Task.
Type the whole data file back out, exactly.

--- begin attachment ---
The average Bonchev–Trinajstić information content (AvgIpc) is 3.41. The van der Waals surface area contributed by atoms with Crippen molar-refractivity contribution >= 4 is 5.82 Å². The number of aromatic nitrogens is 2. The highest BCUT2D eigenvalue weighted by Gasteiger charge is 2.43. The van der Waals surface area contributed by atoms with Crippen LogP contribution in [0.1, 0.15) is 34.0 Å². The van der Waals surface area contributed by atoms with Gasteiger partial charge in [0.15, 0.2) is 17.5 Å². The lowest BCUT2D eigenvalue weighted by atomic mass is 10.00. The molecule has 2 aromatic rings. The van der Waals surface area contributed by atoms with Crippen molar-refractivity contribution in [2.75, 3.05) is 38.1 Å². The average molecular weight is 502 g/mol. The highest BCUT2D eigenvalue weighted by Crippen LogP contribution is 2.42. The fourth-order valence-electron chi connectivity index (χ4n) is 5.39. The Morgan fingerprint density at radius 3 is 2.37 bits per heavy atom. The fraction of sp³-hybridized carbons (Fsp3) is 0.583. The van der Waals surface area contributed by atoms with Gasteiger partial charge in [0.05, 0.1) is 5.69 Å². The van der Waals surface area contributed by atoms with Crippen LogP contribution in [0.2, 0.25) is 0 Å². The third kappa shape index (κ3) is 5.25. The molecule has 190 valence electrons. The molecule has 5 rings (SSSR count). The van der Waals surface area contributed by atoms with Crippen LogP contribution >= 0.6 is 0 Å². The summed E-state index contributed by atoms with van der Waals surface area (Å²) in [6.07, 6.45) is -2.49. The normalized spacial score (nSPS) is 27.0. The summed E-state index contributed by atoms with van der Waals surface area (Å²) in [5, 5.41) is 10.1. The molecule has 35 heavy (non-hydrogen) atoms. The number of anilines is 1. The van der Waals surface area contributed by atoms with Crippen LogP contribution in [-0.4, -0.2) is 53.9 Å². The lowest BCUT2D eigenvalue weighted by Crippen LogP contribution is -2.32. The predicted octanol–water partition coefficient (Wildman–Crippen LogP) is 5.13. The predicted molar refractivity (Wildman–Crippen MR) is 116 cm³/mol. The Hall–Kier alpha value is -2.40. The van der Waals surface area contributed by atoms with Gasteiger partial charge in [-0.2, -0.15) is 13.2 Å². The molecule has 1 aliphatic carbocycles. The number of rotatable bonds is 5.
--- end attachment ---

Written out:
The average Bonchev–Trinajstić information content (AvgIpc) is 3.41. The van der Waals surface area contributed by atoms with Crippen molar-refractivity contribution >= 4 is 5.82 Å². The number of aromatic nitrogens is 2. The highest BCUT2D eigenvalue weighted by Gasteiger charge is 2.43. The van der Waals surface area contributed by atoms with Crippen LogP contribution in [0.1, 0.15) is 34.0 Å². The van der Waals surface area contributed by atoms with Gasteiger partial charge in [0.15, 0.2) is 17.5 Å². The lowest BCUT2D eigenvalue weighted by atomic mass is 10.00. The molecule has 2 aromatic rings. The van der Waals surface area contributed by atoms with Crippen molar-refractivity contribution in [2.75, 3.05) is 38.1 Å². The average molecular weight is 502 g/mol. The highest BCUT2D eigenvalue weighted by Crippen LogP contribution is 2.42. The fourth-order valence-electron chi connectivity index (χ4n) is 5.39. The Morgan fingerprint density at radius 3 is 2.37 bits per heavy atom. The fraction of sp³-hybridized carbons (Fsp3) is 0.583. The van der Waals surface area contributed by atoms with Gasteiger partial charge in [0.05, 0.1) is 5.69 Å². The van der Waals surface area contributed by atoms with Crippen LogP contribution in [0.2, 0.25) is 0 Å². The third kappa shape index (κ3) is 5.25. The molecule has 190 valence electrons. The molecule has 5 rings (SSSR count). The van der Waals surface area contributed by atoms with Crippen LogP contribution >= 0.6 is 0 Å². The summed E-state index contributed by atoms with van der Waals surface area (Å²) in [6.07, 6.45) is -2.49. The normalized spacial score (nSPS) is 27.0. The summed E-state index contributed by atoms with van der Waals surface area (Å²) in [5, 5.41) is 10.1. The molecule has 35 heavy (non-hydrogen) atoms. The number of anilines is 1. The van der Waals surface area contributed by atoms with Crippen LogP contribution in [-0.4, -0.2) is 53.9 Å². The lowest BCUT2D eigenvalue weighted by Crippen LogP contribution is -2.32. The predicted octanol–water partition coefficient (Wildman–Crippen LogP) is 5.13. The predicted molar refractivity (Wildman–Crippen MR) is 116 cm³/mol. The Hall–Kier alpha value is -2.40. The van der Waals surface area contributed by atoms with Gasteiger partial charge in [-0.2, -0.15) is 13.2 Å². The molecule has 1 aliphatic carbocycles. The number of rotatable bonds is 5.